Recently I lost my beautiful Nana. My friend, my supporter, my reality-check, the Great Nana of my two boys. She had cancer. I’ve never lost anyone close to me before, and I’ve never experienced cancer first-hand. I watched my dear Nana fade away before my eyes and all I could do was hold her hand and tell her I loved her. I felt utterly hopeless. I’m the doer, the problem solver. This was one problem that I could not solve and it has broken my heart.

The minister who officiated my Nana’s funeral spoke of the clarity that comes with death. And I couldn’t have put it better myself. Since Nana passed, and even in her final days, we shared so many stories centred around our family matriarch. I heard my mum, my aunties and my uncle tell stories of their childhood, I heard my Papa tell stories of Nana before they were married, parents, grandparents and great-grandparents. All of these stories formed a picture of my Nana that was so much more than I had ever known. I started to see this amazing women, confident and talented, caring and kind. She did things I never imagined in my wildest dreams and lived a life so big and so full. My Nana has become something even more special to me and I wish more than anything that I could have just one more day with her to tell her how proud I am of her.

My beautiful Nana

Nana and Papa

Nana and Papa, Viking Tours, Gold Coast 1950s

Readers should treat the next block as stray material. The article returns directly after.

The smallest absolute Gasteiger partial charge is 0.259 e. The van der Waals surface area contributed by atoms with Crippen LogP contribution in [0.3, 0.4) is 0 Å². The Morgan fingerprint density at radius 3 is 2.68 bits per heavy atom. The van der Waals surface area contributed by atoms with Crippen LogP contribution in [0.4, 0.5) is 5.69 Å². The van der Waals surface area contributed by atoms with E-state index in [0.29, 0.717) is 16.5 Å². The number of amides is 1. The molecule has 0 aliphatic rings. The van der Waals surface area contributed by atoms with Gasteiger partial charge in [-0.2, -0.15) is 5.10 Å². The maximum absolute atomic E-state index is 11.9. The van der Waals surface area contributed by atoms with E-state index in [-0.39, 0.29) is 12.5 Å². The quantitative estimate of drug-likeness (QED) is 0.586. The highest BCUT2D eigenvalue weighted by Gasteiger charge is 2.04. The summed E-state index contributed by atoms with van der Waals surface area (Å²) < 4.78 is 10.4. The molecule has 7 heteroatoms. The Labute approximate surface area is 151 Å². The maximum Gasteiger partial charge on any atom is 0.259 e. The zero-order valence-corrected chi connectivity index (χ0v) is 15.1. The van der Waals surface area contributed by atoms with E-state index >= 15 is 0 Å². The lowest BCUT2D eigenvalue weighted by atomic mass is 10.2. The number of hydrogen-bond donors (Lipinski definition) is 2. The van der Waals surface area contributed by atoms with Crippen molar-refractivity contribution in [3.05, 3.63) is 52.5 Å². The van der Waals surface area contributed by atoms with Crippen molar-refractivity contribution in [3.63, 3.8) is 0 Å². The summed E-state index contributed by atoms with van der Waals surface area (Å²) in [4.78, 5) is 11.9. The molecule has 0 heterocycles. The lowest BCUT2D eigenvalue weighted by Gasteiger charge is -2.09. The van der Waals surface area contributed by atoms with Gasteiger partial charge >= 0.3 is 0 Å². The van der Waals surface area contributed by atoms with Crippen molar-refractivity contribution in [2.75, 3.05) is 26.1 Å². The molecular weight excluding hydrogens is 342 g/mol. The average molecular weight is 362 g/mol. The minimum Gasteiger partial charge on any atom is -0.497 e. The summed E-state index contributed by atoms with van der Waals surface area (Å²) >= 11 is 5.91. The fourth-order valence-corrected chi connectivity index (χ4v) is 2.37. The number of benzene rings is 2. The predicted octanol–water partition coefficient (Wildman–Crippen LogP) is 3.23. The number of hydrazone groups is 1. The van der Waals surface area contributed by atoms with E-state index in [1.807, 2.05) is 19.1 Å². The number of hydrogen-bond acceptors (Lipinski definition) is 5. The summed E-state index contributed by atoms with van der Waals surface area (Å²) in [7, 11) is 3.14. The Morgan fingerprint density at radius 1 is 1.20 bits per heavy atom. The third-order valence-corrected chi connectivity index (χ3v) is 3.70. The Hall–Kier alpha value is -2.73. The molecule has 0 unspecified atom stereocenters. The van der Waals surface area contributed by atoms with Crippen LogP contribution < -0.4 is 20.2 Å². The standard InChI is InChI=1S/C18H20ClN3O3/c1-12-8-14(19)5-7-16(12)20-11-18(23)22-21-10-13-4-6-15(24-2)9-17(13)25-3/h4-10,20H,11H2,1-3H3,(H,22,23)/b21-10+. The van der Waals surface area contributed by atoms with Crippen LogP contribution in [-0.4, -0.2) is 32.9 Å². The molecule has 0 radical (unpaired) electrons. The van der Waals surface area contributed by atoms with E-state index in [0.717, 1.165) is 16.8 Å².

Along with the clarity with which I now see my Nana, comes a clarity around my own life. I can see more clearly now the important bits. The washing has become less urgent and tickling games on the ground with my boys take priority. I find myself embracing my husband in the kitchen instead of guiding him out of the way so I can get to the dishwasher.

Grief is a funny thing. It consumes you to a point where you can’t think of anything clearly. Even when you’re not specifically thinking of the terrible pain in your heart, it clouds your thinking and makes simple things tricky. I tried so many times over the last few weeks to open my computer and do some work and I would just sit there, staring, unable to work out where to start. And then time goes on and you find yourself laughing at something only to be hit by a pang of guilt, how can I laugh when she’s gone? And life does just go on around you, as if this great big piece of your life hasn’t just been taken away from you. Then sometimes the grief hits you when you least expect it, taking your breath away and leaving you sobbing when you thought you had it all under control.

Death seems such a difficult concept for me to get my head around. Regardless of religious belief, how is that someone can be here and then not? How is it possible that I can’t pick up the phone and call her for a quick chat? And when I visit my Papa, surely she’s just down the hall putting the washing away, about to come through the door and ask me about my day. It’s as if I can close my eyes and hear her, smell her, feel her right there. It was her birthday last week. Lockie (almost 4) asked if we could just call her, just for a minute, just to say happy birthday. My darling boy, I wish so much that we could.

Nana and Lockie

After she had been told there was nothing the doctors could do she talked openly of death. She told me it made her sad to think that my boys wouldn’t remember her. Nana, I promise you with all my heart they will know all about you. They may not remember you in person but they will know, from my stories and the photos and videos, what an amazing Great Nana they had. What an amazing, funny, loving, strong and talented person you were. I promise you, my Nana.

Nana and Lockie 2